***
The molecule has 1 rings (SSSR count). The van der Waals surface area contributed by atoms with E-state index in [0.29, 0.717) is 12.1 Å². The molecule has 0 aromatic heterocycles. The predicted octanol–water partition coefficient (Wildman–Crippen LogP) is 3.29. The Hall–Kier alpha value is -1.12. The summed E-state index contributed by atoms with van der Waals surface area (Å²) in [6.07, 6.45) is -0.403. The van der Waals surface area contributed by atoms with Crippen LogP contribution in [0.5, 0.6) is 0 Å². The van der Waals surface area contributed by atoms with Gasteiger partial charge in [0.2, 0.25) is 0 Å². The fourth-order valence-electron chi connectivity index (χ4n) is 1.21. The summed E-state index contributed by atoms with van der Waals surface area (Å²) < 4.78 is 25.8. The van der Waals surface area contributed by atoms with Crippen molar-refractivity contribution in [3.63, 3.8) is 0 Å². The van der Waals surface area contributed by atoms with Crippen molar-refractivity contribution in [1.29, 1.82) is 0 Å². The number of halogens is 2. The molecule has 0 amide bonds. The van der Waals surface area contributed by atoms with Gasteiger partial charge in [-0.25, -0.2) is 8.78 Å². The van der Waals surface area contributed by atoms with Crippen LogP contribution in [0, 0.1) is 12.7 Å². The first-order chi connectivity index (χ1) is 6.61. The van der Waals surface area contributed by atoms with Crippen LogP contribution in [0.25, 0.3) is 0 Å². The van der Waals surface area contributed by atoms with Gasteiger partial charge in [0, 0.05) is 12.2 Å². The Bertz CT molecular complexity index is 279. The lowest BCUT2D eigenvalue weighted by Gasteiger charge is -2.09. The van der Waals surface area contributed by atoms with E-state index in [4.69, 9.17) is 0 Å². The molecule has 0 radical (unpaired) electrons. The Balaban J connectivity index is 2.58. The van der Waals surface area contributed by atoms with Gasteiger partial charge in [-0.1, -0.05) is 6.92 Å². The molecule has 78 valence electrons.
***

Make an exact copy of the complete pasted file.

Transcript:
The molecule has 1 rings (SSSR count). The van der Waals surface area contributed by atoms with E-state index in [0.29, 0.717) is 12.1 Å². The molecule has 0 aromatic heterocycles. The predicted octanol–water partition coefficient (Wildman–Crippen LogP) is 3.29. The Hall–Kier alpha value is -1.12. The summed E-state index contributed by atoms with van der Waals surface area (Å²) in [6.07, 6.45) is -0.403. The van der Waals surface area contributed by atoms with Crippen LogP contribution in [0.5, 0.6) is 0 Å². The van der Waals surface area contributed by atoms with Gasteiger partial charge in [0.2, 0.25) is 0 Å². The fourth-order valence-electron chi connectivity index (χ4n) is 1.21. The summed E-state index contributed by atoms with van der Waals surface area (Å²) < 4.78 is 25.8. The van der Waals surface area contributed by atoms with Crippen molar-refractivity contribution in [3.63, 3.8) is 0 Å². The van der Waals surface area contributed by atoms with Crippen molar-refractivity contribution in [1.29, 1.82) is 0 Å². The number of halogens is 2. The molecule has 0 amide bonds. The van der Waals surface area contributed by atoms with Gasteiger partial charge in [-0.25, -0.2) is 8.78 Å². The van der Waals surface area contributed by atoms with Crippen LogP contribution in [0, 0.1) is 12.7 Å². The first-order chi connectivity index (χ1) is 6.61. The van der Waals surface area contributed by atoms with Crippen LogP contribution in [0.25, 0.3) is 0 Å². The van der Waals surface area contributed by atoms with Gasteiger partial charge in [0, 0.05) is 12.2 Å². The Bertz CT molecular complexity index is 279. The lowest BCUT2D eigenvalue weighted by Gasteiger charge is -2.09. The van der Waals surface area contributed by atoms with E-state index in [4.69, 9.17) is 0 Å². The molecule has 0 radical (unpaired) electrons. The Balaban J connectivity index is 2.58. The van der Waals surface area contributed by atoms with Gasteiger partial charge in [-0.1, -0.05) is 6.92 Å². The molecule has 78 valence electrons.